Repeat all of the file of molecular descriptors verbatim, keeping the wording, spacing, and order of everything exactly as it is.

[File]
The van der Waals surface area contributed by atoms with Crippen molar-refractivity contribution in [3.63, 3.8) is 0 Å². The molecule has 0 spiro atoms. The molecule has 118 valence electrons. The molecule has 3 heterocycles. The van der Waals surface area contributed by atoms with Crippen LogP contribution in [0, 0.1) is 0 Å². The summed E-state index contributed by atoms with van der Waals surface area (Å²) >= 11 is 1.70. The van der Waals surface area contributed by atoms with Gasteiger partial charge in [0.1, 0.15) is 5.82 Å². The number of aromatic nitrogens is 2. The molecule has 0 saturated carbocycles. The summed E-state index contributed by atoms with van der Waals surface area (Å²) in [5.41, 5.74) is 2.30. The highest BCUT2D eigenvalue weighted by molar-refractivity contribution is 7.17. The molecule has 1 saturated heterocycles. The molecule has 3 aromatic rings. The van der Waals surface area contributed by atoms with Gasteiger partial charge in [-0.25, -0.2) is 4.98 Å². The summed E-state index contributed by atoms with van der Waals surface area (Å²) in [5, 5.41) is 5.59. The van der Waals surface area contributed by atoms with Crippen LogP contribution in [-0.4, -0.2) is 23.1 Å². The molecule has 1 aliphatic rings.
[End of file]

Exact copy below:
The van der Waals surface area contributed by atoms with Crippen molar-refractivity contribution in [3.63, 3.8) is 0 Å². The molecule has 0 spiro atoms. The molecule has 118 valence electrons. The molecule has 3 heterocycles. The van der Waals surface area contributed by atoms with Crippen LogP contribution in [0, 0.1) is 0 Å². The summed E-state index contributed by atoms with van der Waals surface area (Å²) >= 11 is 1.70. The van der Waals surface area contributed by atoms with Gasteiger partial charge in [0.1, 0.15) is 5.82 Å². The number of aromatic nitrogens is 2. The molecule has 0 saturated carbocycles. The summed E-state index contributed by atoms with van der Waals surface area (Å²) in [5.41, 5.74) is 2.30. The highest BCUT2D eigenvalue weighted by molar-refractivity contribution is 7.17. The molecule has 1 saturated heterocycles. The molecule has 3 aromatic rings. The van der Waals surface area contributed by atoms with Gasteiger partial charge in [-0.25, -0.2) is 4.98 Å². The summed E-state index contributed by atoms with van der Waals surface area (Å²) in [5, 5.41) is 5.59. The van der Waals surface area contributed by atoms with Crippen LogP contribution in [-0.4, -0.2) is 23.1 Å². The molecule has 1 aliphatic rings.